2015 saw the design team at Mozilla Foundation grow and change in many ways. There are many wins to celebrate from the past year, but this post isn’t just about wins. It’s also about taking a good, honest look at where we have room to improve.
I love the design team and think the world of all my colleagues, and as I look ahead to my impending second child and second maternity leave I would like to leave my fellow designers in a good place to carry on the work we’ve begun this year and to maintain a healthy design ecosystem within Mozilla. That means recognizing how far we’ve come and admitting that there are still challenges ahead worth tackling.
Like any healthy crit sandwich, let’s start with the good.
What did we accomplish?
At the end of 2015 the design team put together a recap of nearly all the design work we had tackled over the year. The result was an inspiring visual synthesis – when else do you get to survey the work of an 80+ person organization in this way? We listed out each project by name, dropped in screenshots, and added high-level labels for each project. It was cool to see the variety of work we touched across the design team, with all its breadth and depth, but also how these design artifacts had become indicative that the entire Foundation recognizes design as a useful tool and way of thinking. This sounds simple, but in a traditionally engineering-led organization, this shift is huge!
Beyond the scope of our day-to-day shipping, here are many other points of celebration:
- Approximately 50 weekly design critiques since Jan/2015
- Created a ‘Desktop Dailies’ tumblr
- Created a Mozilla dribbble account
- Established Dbuds program
- Designed and built build.webmaker.org/design
- Reached agreement on shared tools and process
- Extensively documented our process
- Moved shared files to Drive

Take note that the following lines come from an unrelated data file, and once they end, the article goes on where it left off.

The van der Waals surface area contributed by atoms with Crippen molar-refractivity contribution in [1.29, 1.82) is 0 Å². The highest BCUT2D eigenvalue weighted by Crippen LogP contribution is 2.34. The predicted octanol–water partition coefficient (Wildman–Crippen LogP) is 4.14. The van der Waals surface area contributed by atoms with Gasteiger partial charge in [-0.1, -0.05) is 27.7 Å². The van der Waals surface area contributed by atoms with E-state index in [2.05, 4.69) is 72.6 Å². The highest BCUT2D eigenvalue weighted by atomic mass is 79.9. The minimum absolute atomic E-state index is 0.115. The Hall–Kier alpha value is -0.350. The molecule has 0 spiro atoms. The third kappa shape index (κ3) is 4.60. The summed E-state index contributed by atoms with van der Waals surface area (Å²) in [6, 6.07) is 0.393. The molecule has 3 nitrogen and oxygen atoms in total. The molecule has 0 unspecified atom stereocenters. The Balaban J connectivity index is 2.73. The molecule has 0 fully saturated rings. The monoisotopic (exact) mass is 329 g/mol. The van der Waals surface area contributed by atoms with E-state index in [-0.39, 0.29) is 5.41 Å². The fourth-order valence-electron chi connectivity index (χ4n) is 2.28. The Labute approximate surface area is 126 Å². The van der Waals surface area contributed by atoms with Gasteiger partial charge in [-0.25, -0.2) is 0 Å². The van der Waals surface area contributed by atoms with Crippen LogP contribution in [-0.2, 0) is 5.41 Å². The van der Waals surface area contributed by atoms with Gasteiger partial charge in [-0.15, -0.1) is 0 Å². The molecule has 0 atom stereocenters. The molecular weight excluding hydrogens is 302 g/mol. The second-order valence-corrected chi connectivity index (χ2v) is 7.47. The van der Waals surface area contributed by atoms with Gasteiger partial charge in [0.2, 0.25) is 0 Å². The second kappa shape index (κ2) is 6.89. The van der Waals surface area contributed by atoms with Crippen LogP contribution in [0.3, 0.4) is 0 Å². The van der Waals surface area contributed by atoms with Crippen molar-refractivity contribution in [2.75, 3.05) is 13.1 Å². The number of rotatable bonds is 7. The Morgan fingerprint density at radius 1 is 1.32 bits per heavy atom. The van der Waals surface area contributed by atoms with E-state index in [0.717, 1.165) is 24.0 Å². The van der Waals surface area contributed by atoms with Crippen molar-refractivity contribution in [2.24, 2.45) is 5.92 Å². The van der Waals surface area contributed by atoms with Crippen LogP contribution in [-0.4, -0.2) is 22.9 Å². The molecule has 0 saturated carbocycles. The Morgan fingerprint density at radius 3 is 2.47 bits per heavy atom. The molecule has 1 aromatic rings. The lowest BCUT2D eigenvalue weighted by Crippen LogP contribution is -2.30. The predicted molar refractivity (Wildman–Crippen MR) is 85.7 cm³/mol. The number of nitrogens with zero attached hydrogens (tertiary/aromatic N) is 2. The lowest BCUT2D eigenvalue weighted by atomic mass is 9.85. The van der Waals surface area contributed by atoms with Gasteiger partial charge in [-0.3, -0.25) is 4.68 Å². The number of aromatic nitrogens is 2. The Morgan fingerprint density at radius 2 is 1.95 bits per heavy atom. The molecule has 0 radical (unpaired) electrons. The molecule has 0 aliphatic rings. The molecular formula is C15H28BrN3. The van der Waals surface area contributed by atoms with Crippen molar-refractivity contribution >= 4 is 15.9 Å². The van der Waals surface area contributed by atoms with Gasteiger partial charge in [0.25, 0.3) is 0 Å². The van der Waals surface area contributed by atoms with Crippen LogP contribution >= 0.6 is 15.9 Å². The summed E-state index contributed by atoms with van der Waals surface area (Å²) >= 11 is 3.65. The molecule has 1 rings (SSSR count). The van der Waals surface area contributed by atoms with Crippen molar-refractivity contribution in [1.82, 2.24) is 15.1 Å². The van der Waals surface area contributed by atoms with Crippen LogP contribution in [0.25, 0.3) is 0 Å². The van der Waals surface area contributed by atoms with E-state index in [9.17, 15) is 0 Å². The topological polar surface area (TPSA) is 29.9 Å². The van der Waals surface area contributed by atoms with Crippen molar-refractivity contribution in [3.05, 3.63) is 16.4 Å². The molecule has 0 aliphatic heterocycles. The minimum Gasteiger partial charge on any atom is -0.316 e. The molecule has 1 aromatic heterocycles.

- Created several reusable templates
- Created an all-mozilla designers mailing list for cross Mofo/Moco collab
- Created and maintained Design Github repo
- Collaborated with the Foundation research team on two research trips to Kenya and Chicago, designing several research reports documents
- Sent two surveys to help measure how design was doing
Among these successes, I noticed some overarching themes.
5 Ways We Got Better
1. We got organized
As a design team, we got our shit together. We opened a Design repo, many of us new to Github. We recognized that good design has a good design practice, and we started practicing. We agreed upon tools and methods. We started having weekly critiques (ending the year with 50 crits under our belts). We built templates for tasks we repeatedly performed, and we pulled these resources together in several shared places: we opened a Github design repo, agreed to use Google Drive for shared assets and threw up all our working files so they were now accessible at any time, and we documented many of our tools, resources and process on build.webmaker.org/design (now build.mozillafoundation.org/design). While getting organized is a work in progress, the act of agreeing on a system was a big hurdle we managed to overcome. And remember: at the beginning of this year, we had none of this.
2. We became a tighter team
While we lost one experienced designer last year (who still carries the open source torch), we gained three amazing new talents, rounding out our in-house skills and bringing us to a total team of seven Mozilla Foundation designers. Through thoughtful hiring and the creative use of internship programs via Youth Internship Program in Vancouver and Outreachy, we strengthened an area we knew we were weak in (branding) and added other skills we aspired to have (video and animation). Together we designed for a number of Foundation initiatives: Mozfest, end of year fundraising campaign, teach.mozilla.org, Thimble, Webmaker, X-Ray Goggles, Research, and more, any one of which could have used its own team of seven! Rather than focusing on our lack of resources, we learned how to become more efficient and communicate better. We now have a team that regularly collaborates with each other across projects and seems to genuinely enjoy each other.